Change Management Methodology

This topic contains 3 replies, has 4 voices, and was last updated by  Luka Mladinov 1 year ago.

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    Billy Fok Kam Luen


    understand that once the m&a project is done, it is required the buyer to understand the seller company’s actual situation, culture and etc. but do the buyer need to understand the ground staff and operation staff? even though the ground staff might know that the company is selling away, but what kind of change management methodology that able to ensure the staff whether their job is safe, future plans for the company and etc.


    Jubran Alshahrani


    There is a lot to go over on this topic but let address two points. The first is all employees are important! while some might not exist in the new culture but they should not be ignored and their possible contribution to the new company should be well analyzed. The second point is that communication should happen as soon as possible. This will ensure that employees are engaged and not at edge thinking about their future.

    Great point to open up discussion.


    Ronaldi Wisastra

    Agree with Jubran. Having open discussions with the employees and keeping them engaged are important. Employees would have a million questions they want to ask especially to the buyer. Having a single point of contact, through the IMO that responsible for this, have served well in my experience. While there a lot of change management framework and tools, having a management team through the IMO that has strong focus on the employees, both from the seller and the buyer, would make the difference on how change is experienced on the ground.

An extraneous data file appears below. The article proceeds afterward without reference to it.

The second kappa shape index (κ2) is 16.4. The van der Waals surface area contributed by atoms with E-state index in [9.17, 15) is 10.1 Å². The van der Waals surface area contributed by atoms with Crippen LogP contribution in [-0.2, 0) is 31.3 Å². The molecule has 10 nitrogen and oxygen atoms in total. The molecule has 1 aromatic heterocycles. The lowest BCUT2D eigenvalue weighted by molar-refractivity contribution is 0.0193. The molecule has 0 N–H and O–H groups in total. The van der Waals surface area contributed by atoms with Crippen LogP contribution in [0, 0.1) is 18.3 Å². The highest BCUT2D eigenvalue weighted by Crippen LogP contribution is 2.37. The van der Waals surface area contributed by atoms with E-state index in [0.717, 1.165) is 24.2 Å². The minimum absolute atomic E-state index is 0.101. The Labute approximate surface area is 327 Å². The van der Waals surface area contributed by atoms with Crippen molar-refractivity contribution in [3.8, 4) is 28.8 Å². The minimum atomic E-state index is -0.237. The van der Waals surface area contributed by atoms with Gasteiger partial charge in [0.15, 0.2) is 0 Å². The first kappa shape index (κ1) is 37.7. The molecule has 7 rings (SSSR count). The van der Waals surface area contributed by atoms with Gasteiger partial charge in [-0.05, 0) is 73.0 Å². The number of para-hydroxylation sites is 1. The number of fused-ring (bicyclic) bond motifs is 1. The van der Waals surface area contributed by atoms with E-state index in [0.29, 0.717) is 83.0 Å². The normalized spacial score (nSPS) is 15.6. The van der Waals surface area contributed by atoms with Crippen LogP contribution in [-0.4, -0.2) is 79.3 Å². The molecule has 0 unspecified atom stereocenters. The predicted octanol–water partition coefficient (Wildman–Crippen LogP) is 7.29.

Luka Mladinov

    Change management (CM) is extremely important on M&A transactions. Stakes are extremely high and many organizations rarely retain the deal value they anticipated.
    There are many reasons for this, such as: poor change management (CM) process, resistance to change, no CM program, unclear change scope, lack of change advisory board,etc. Change Management CM has a key role on transactions, because it provides structure (CM organization, approach and process) to define, assess, prioritize, plan, manage and implement required changes on agreed due dates to avoid business disruptions. Depending on size and complexity of a project, change activities have to be documented in a Change Register, CM Plan or directly in the Cut-Over Plan. There are lots of CM and Project Management frameworks than can be used as part of M&A deals.

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